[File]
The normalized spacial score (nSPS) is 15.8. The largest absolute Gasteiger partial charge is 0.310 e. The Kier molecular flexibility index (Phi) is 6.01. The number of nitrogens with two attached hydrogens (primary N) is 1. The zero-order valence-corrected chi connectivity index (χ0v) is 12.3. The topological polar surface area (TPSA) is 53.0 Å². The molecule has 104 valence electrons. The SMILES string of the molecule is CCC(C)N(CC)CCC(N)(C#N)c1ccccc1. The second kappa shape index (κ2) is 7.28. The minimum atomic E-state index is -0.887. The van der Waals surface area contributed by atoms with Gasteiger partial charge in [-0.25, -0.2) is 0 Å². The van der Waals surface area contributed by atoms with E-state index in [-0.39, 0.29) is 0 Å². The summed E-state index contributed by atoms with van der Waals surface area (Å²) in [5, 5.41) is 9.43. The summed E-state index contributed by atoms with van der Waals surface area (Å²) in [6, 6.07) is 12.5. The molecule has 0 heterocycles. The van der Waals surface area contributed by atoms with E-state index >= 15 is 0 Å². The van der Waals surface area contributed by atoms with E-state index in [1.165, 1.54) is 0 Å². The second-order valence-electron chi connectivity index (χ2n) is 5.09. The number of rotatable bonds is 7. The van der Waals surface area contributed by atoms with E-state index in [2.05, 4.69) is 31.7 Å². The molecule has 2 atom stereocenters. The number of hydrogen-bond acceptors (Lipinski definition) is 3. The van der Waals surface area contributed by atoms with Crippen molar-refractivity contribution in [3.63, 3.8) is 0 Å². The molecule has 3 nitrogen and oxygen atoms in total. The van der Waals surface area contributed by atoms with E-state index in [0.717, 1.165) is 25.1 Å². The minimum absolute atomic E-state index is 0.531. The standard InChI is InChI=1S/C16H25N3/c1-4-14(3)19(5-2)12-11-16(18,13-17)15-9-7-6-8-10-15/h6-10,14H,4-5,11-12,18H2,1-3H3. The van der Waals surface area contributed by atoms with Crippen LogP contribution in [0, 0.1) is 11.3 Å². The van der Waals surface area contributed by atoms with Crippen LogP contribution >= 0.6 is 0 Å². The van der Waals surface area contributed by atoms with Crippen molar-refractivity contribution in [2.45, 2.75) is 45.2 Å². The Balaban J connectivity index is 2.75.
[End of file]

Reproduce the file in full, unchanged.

The normalized spacial score (nSPS) is 15.8. The largest absolute Gasteiger partial charge is 0.310 e. The Kier molecular flexibility index (Phi) is 6.01. The number of nitrogens with two attached hydrogens (primary N) is 1. The zero-order valence-corrected chi connectivity index (χ0v) is 12.3. The topological polar surface area (TPSA) is 53.0 Å². The molecule has 104 valence electrons. The SMILES string of the molecule is CCC(C)N(CC)CCC(N)(C#N)c1ccccc1. The second kappa shape index (κ2) is 7.28. The minimum atomic E-state index is -0.887. The van der Waals surface area contributed by atoms with Gasteiger partial charge in [-0.25, -0.2) is 0 Å². The van der Waals surface area contributed by atoms with E-state index in [-0.39, 0.29) is 0 Å². The summed E-state index contributed by atoms with van der Waals surface area (Å²) in [5, 5.41) is 9.43. The summed E-state index contributed by atoms with van der Waals surface area (Å²) in [6, 6.07) is 12.5. The molecule has 0 heterocycles. The van der Waals surface area contributed by atoms with E-state index >= 15 is 0 Å². The van der Waals surface area contributed by atoms with E-state index in [1.165, 1.54) is 0 Å². The second-order valence-electron chi connectivity index (χ2n) is 5.09. The number of rotatable bonds is 7. The van der Waals surface area contributed by atoms with E-state index in [2.05, 4.69) is 31.7 Å². The molecule has 2 atom stereocenters. The number of hydrogen-bond acceptors (Lipinski definition) is 3. The van der Waals surface area contributed by atoms with Crippen molar-refractivity contribution in [3.63, 3.8) is 0 Å². The molecule has 3 nitrogen and oxygen atoms in total. The van der Waals surface area contributed by atoms with E-state index in [0.717, 1.165) is 25.1 Å². The minimum absolute atomic E-state index is 0.531. The standard InChI is InChI=1S/C16H25N3/c1-4-14(3)19(5-2)12-11-16(18,13-17)15-9-7-6-8-10-15/h6-10,14H,4-5,11-12,18H2,1-3H3. The van der Waals surface area contributed by atoms with Crippen LogP contribution in [0, 0.1) is 11.3 Å². The van der Waals surface area contributed by atoms with Crippen LogP contribution >= 0.6 is 0 Å². The van der Waals surface area contributed by atoms with Crippen molar-refractivity contribution in [2.45, 2.75) is 45.2 Å². The Balaban J connectivity index is 2.75.